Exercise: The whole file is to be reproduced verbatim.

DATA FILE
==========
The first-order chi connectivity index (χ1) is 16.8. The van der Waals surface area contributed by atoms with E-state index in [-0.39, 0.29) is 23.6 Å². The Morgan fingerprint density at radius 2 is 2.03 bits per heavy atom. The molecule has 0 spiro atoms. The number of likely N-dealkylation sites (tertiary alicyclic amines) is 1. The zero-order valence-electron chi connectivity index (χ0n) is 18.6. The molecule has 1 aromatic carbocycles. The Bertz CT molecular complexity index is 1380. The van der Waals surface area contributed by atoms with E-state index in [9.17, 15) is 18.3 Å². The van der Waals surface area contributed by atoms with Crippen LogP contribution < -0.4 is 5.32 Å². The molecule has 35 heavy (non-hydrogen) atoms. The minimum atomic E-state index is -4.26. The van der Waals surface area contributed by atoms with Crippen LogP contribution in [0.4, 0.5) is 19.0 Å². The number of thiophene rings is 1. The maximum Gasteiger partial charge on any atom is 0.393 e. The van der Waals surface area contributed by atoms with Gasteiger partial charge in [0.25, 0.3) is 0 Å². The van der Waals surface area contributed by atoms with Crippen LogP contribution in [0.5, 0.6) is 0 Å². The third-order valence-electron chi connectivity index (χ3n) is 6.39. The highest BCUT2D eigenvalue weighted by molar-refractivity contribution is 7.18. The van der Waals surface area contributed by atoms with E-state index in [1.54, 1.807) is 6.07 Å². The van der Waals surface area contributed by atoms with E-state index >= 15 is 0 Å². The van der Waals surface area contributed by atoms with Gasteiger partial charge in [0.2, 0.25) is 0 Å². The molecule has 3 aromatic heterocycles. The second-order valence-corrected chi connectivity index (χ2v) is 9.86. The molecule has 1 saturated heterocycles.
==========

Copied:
The first-order chi connectivity index (χ1) is 16.8. The van der Waals surface area contributed by atoms with E-state index in [-0.39, 0.29) is 23.6 Å². The Morgan fingerprint density at radius 2 is 2.03 bits per heavy atom. The molecule has 0 spiro atoms. The number of likely N-dealkylation sites (tertiary alicyclic amines) is 1. The zero-order valence-electron chi connectivity index (χ0n) is 18.6. The molecule has 1 aromatic carbocycles. The Bertz CT molecular complexity index is 1380. The van der Waals surface area contributed by atoms with E-state index in [9.17, 15) is 18.3 Å². The van der Waals surface area contributed by atoms with Crippen LogP contribution < -0.4 is 5.32 Å². The molecule has 35 heavy (non-hydrogen) atoms. The minimum atomic E-state index is -4.26. The van der Waals surface area contributed by atoms with Crippen LogP contribution in [0.4, 0.5) is 19.0 Å². The number of thiophene rings is 1. The maximum Gasteiger partial charge on any atom is 0.393 e. The van der Waals surface area contributed by atoms with Gasteiger partial charge in [0.25, 0.3) is 0 Å². The van der Waals surface area contributed by atoms with Crippen LogP contribution in [0.5, 0.6) is 0 Å². The third-order valence-electron chi connectivity index (χ3n) is 6.39. The highest BCUT2D eigenvalue weighted by molar-refractivity contribution is 7.18. The van der Waals surface area contributed by atoms with E-state index in [1.54, 1.807) is 6.07 Å². The van der Waals surface area contributed by atoms with E-state index >= 15 is 0 Å². The van der Waals surface area contributed by atoms with Gasteiger partial charge in [0.2, 0.25) is 0 Å². The molecule has 3 aromatic heterocycles. The second-order valence-corrected chi connectivity index (χ2v) is 9.86. The molecule has 1 saturated heterocycles.